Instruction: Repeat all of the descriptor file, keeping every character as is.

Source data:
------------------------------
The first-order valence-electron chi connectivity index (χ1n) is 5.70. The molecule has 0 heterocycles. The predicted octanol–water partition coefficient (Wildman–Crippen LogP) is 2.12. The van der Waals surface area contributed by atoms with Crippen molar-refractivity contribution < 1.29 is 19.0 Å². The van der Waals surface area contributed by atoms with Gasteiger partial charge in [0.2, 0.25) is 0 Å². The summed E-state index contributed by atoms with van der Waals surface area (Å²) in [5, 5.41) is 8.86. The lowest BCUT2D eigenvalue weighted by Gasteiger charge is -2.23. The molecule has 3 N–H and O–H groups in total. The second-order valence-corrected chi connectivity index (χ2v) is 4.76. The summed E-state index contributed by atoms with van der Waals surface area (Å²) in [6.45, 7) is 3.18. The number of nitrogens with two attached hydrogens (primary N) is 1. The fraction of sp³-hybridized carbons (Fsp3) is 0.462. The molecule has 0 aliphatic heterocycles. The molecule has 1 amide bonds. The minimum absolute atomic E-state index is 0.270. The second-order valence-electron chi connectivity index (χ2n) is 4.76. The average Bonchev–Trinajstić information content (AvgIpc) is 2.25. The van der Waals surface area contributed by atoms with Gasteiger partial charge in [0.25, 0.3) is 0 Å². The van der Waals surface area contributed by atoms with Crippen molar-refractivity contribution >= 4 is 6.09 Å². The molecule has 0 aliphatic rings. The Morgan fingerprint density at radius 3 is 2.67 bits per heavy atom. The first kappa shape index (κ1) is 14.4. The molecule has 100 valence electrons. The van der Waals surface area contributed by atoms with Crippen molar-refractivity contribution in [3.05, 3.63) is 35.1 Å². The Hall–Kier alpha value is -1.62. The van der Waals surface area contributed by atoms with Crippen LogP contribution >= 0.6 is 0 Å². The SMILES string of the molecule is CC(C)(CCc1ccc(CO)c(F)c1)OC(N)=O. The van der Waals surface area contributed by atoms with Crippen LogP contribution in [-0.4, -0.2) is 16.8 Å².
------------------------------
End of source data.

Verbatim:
The first-order valence-electron chi connectivity index (χ1n) is 5.70. The molecule has 0 heterocycles. The predicted octanol–water partition coefficient (Wildman–Crippen LogP) is 2.12. The van der Waals surface area contributed by atoms with Crippen molar-refractivity contribution < 1.29 is 19.0 Å². The van der Waals surface area contributed by atoms with Gasteiger partial charge in [0.2, 0.25) is 0 Å². The summed E-state index contributed by atoms with van der Waals surface area (Å²) in [5, 5.41) is 8.86. The lowest BCUT2D eigenvalue weighted by Gasteiger charge is -2.23. The molecule has 3 N–H and O–H groups in total. The second-order valence-corrected chi connectivity index (χ2v) is 4.76. The summed E-state index contributed by atoms with van der Waals surface area (Å²) in [6.45, 7) is 3.18. The number of nitrogens with two attached hydrogens (primary N) is 1. The fraction of sp³-hybridized carbons (Fsp3) is 0.462. The molecule has 0 aliphatic heterocycles. The molecule has 1 amide bonds. The minimum absolute atomic E-state index is 0.270. The second-order valence-electron chi connectivity index (χ2n) is 4.76. The average Bonchev–Trinajstić information content (AvgIpc) is 2.25. The van der Waals surface area contributed by atoms with Gasteiger partial charge in [0.25, 0.3) is 0 Å². The van der Waals surface area contributed by atoms with Crippen molar-refractivity contribution >= 4 is 6.09 Å². The molecule has 0 aliphatic rings. The Morgan fingerprint density at radius 3 is 2.67 bits per heavy atom. The first kappa shape index (κ1) is 14.4. The molecule has 100 valence electrons. The van der Waals surface area contributed by atoms with Crippen molar-refractivity contribution in [3.05, 3.63) is 35.1 Å². The Hall–Kier alpha value is -1.62. The van der Waals surface area contributed by atoms with Crippen LogP contribution >= 0.6 is 0 Å². The SMILES string of the molecule is CC(C)(CCc1ccc(CO)c(F)c1)OC(N)=O. The van der Waals surface area contributed by atoms with Crippen LogP contribution in [-0.4, -0.2) is 16.8 Å².